President Barack Obama’s announcement that both Cuba and the United States will reopen their embassies is a major step towards normalising relations.
They have been frozen since the early 1960s when the US broke links and imposed a trade embargo.
Our correspondent Stefan Grobe said:
“The new approach to Cuba has been a huge diplomatic win for the Obama administration, accompanied by overwhelming support in both countries. Seeing the Cuban flag fly over the building behind me soon will be historic. What comes next is the lifting of the embargo – but that may take a while.”
Indeed some in the US have misgivings about the overtures being made by Washington.
Rachel DeLevie-Orey who is a Latin America analyst at the Atlantic Council:
“The treatment of dissidents, human rights, access to information, all of these things will continue to be a point of conflict, a sticking point. But these are conflicts that we have with governments across the globe.”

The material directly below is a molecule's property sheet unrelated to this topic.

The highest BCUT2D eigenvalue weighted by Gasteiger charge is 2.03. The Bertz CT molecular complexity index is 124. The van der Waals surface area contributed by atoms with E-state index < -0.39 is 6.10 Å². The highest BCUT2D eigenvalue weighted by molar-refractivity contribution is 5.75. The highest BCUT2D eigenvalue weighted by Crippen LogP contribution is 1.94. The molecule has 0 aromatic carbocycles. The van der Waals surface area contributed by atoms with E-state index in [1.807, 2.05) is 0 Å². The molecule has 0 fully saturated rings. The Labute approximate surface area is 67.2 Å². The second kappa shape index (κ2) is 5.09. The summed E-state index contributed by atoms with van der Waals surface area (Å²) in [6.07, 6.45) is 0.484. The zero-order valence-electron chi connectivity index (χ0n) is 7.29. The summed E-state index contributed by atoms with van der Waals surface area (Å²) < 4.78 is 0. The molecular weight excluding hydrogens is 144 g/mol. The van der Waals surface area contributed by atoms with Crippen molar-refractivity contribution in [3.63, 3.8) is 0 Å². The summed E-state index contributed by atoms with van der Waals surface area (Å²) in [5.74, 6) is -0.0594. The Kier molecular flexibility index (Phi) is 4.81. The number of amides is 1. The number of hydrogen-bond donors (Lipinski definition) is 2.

Since 1977, the US and Cuba have operated diplomatic missions called “interests sections” in each other’s capitals, but they do not enjoy the same status as full embassies.Cuban’s view the change as an improvement.
“We’ve been in this situation for 56 years and I think this will benefit the country in certain respects and I think it benefits those of us who want to see our families, our children, who are there in the US,” said Jesus Hernandez Garcia who was in Havana applying for a visa to the US.
The embassies could be open later this month, after that there’s the trade embargo. It’s a problem! Democrat Obama has asked for it to be lifted but Republican controlled Congress has refused.
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